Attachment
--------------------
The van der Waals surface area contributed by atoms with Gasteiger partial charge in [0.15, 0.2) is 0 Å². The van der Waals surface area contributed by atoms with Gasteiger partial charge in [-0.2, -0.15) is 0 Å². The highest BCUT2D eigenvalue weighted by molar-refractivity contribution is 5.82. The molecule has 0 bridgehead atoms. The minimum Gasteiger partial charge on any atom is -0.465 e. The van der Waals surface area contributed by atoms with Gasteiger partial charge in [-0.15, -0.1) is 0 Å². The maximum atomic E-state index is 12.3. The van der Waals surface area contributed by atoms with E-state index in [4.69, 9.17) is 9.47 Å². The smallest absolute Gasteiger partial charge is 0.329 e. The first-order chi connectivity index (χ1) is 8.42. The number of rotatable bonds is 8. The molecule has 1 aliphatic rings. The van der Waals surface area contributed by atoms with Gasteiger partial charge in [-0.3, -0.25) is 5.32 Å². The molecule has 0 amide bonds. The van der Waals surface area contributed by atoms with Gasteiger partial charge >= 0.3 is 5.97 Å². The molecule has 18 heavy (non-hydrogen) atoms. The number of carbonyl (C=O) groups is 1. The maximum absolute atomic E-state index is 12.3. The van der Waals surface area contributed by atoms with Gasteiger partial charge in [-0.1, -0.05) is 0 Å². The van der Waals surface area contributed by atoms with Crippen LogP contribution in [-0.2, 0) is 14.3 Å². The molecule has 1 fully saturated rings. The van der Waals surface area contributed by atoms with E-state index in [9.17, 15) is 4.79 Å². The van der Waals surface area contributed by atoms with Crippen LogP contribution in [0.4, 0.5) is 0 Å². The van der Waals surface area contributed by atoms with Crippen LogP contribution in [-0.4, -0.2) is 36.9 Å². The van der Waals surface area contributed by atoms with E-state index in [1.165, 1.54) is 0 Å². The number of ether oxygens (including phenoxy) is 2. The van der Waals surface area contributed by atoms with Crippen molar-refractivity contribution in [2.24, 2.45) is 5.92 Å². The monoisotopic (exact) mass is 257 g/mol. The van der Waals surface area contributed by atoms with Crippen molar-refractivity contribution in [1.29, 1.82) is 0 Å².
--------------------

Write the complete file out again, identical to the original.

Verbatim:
The van der Waals surface area contributed by atoms with Gasteiger partial charge in [0.15, 0.2) is 0 Å². The van der Waals surface area contributed by atoms with Gasteiger partial charge in [-0.2, -0.15) is 0 Å². The highest BCUT2D eigenvalue weighted by molar-refractivity contribution is 5.82. The molecule has 0 bridgehead atoms. The minimum Gasteiger partial charge on any atom is -0.465 e. The van der Waals surface area contributed by atoms with Gasteiger partial charge in [-0.15, -0.1) is 0 Å². The maximum atomic E-state index is 12.3. The van der Waals surface area contributed by atoms with E-state index in [4.69, 9.17) is 9.47 Å². The smallest absolute Gasteiger partial charge is 0.329 e. The first-order chi connectivity index (χ1) is 8.42. The number of rotatable bonds is 8. The molecule has 1 aliphatic rings. The van der Waals surface area contributed by atoms with Gasteiger partial charge in [-0.3, -0.25) is 5.32 Å². The molecule has 0 amide bonds. The van der Waals surface area contributed by atoms with Gasteiger partial charge >= 0.3 is 5.97 Å². The molecule has 18 heavy (non-hydrogen) atoms. The number of carbonyl (C=O) groups is 1. The maximum absolute atomic E-state index is 12.3. The van der Waals surface area contributed by atoms with Gasteiger partial charge in [-0.1, -0.05) is 0 Å². The van der Waals surface area contributed by atoms with Crippen LogP contribution in [-0.2, 0) is 14.3 Å². The molecule has 1 fully saturated rings. The van der Waals surface area contributed by atoms with E-state index in [9.17, 15) is 4.79 Å². The van der Waals surface area contributed by atoms with Crippen LogP contribution in [0.4, 0.5) is 0 Å². The van der Waals surface area contributed by atoms with Crippen LogP contribution in [-0.4, -0.2) is 36.9 Å². The van der Waals surface area contributed by atoms with E-state index in [1.165, 1.54) is 0 Å². The number of ether oxygens (including phenoxy) is 2. The van der Waals surface area contributed by atoms with Crippen molar-refractivity contribution in [2.24, 2.45) is 5.92 Å². The monoisotopic (exact) mass is 257 g/mol. The van der Waals surface area contributed by atoms with Crippen molar-refractivity contribution in [1.29, 1.82) is 0 Å².